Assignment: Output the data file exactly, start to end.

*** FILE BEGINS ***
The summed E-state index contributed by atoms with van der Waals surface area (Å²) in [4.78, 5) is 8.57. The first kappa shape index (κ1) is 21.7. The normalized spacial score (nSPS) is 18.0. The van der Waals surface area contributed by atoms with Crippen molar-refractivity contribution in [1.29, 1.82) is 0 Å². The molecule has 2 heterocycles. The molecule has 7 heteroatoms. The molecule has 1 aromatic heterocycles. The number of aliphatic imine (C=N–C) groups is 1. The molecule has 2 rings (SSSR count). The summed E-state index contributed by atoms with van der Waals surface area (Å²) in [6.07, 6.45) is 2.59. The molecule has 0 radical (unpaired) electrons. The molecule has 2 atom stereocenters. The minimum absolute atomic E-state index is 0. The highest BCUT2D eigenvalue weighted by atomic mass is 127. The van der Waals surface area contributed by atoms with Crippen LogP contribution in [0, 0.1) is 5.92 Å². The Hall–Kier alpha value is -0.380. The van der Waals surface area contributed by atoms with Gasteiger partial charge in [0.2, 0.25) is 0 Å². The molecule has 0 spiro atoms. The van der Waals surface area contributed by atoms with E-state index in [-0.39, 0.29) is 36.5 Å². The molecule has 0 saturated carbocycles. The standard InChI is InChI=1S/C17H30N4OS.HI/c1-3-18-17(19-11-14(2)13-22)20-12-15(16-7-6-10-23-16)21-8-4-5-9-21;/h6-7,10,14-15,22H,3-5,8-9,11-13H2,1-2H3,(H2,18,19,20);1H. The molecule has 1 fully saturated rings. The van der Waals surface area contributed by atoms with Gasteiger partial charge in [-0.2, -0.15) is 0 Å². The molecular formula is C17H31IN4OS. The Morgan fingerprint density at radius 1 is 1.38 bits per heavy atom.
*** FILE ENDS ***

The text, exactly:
The summed E-state index contributed by atoms with van der Waals surface area (Å²) in [4.78, 5) is 8.57. The first kappa shape index (κ1) is 21.7. The normalized spacial score (nSPS) is 18.0. The van der Waals surface area contributed by atoms with Crippen molar-refractivity contribution in [1.29, 1.82) is 0 Å². The molecule has 2 heterocycles. The molecule has 7 heteroatoms. The molecule has 1 aromatic heterocycles. The number of aliphatic imine (C=N–C) groups is 1. The molecule has 2 rings (SSSR count). The summed E-state index contributed by atoms with van der Waals surface area (Å²) in [6.07, 6.45) is 2.59. The molecule has 0 radical (unpaired) electrons. The molecule has 2 atom stereocenters. The minimum absolute atomic E-state index is 0. The highest BCUT2D eigenvalue weighted by atomic mass is 127. The van der Waals surface area contributed by atoms with Crippen LogP contribution in [0, 0.1) is 5.92 Å². The Hall–Kier alpha value is -0.380. The van der Waals surface area contributed by atoms with Gasteiger partial charge in [0.2, 0.25) is 0 Å². The molecule has 0 spiro atoms. The van der Waals surface area contributed by atoms with E-state index in [-0.39, 0.29) is 36.5 Å². The molecule has 0 saturated carbocycles. The standard InChI is InChI=1S/C17H30N4OS.HI/c1-3-18-17(19-11-14(2)13-22)20-12-15(16-7-6-10-23-16)21-8-4-5-9-21;/h6-7,10,14-15,22H,3-5,8-9,11-13H2,1-2H3,(H2,18,19,20);1H. The molecule has 1 fully saturated rings. The van der Waals surface area contributed by atoms with Gasteiger partial charge in [-0.2, -0.15) is 0 Å². The molecular formula is C17H31IN4OS. The Morgan fingerprint density at radius 1 is 1.38 bits per heavy atom.